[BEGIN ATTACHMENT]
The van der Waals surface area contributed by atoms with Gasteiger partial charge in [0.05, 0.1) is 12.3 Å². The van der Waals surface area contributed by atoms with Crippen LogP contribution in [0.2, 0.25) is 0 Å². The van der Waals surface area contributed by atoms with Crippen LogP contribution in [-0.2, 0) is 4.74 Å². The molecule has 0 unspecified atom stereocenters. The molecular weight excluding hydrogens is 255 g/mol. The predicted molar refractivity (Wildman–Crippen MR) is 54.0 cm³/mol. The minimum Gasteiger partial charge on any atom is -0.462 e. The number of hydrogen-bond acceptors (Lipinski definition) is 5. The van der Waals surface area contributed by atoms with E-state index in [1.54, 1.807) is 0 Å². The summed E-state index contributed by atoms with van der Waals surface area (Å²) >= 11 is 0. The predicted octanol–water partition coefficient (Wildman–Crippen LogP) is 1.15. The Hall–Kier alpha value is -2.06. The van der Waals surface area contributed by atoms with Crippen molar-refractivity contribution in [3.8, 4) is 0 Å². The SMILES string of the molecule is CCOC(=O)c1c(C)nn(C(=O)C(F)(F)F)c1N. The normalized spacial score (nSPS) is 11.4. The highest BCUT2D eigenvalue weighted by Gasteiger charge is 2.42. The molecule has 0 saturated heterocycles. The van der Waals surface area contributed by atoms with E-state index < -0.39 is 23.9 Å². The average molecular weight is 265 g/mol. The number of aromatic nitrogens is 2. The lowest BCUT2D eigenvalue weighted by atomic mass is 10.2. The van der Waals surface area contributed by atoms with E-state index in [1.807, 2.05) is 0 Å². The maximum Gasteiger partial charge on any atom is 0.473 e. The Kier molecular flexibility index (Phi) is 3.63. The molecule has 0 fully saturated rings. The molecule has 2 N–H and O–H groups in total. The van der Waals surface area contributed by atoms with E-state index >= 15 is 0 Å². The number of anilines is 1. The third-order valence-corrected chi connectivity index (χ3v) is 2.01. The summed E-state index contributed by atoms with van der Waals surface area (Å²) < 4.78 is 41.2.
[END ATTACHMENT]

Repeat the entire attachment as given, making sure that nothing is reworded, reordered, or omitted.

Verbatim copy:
The van der Waals surface area contributed by atoms with Gasteiger partial charge in [0.05, 0.1) is 12.3 Å². The van der Waals surface area contributed by atoms with Crippen LogP contribution in [0.2, 0.25) is 0 Å². The van der Waals surface area contributed by atoms with Crippen LogP contribution in [-0.2, 0) is 4.74 Å². The molecule has 0 unspecified atom stereocenters. The molecular weight excluding hydrogens is 255 g/mol. The predicted molar refractivity (Wildman–Crippen MR) is 54.0 cm³/mol. The minimum Gasteiger partial charge on any atom is -0.462 e. The number of hydrogen-bond acceptors (Lipinski definition) is 5. The van der Waals surface area contributed by atoms with E-state index in [1.54, 1.807) is 0 Å². The summed E-state index contributed by atoms with van der Waals surface area (Å²) >= 11 is 0. The predicted octanol–water partition coefficient (Wildman–Crippen LogP) is 1.15. The Hall–Kier alpha value is -2.06. The van der Waals surface area contributed by atoms with Crippen molar-refractivity contribution in [3.8, 4) is 0 Å². The SMILES string of the molecule is CCOC(=O)c1c(C)nn(C(=O)C(F)(F)F)c1N. The normalized spacial score (nSPS) is 11.4. The highest BCUT2D eigenvalue weighted by Gasteiger charge is 2.42. The molecule has 0 saturated heterocycles. The van der Waals surface area contributed by atoms with E-state index < -0.39 is 23.9 Å². The average molecular weight is 265 g/mol. The number of aromatic nitrogens is 2. The lowest BCUT2D eigenvalue weighted by atomic mass is 10.2. The van der Waals surface area contributed by atoms with E-state index in [1.807, 2.05) is 0 Å². The maximum Gasteiger partial charge on any atom is 0.473 e. The Kier molecular flexibility index (Phi) is 3.63. The molecule has 0 fully saturated rings. The molecule has 2 N–H and O–H groups in total. The van der Waals surface area contributed by atoms with E-state index >= 15 is 0 Å². The number of anilines is 1. The third-order valence-corrected chi connectivity index (χ3v) is 2.01. The summed E-state index contributed by atoms with van der Waals surface area (Å²) < 4.78 is 41.2.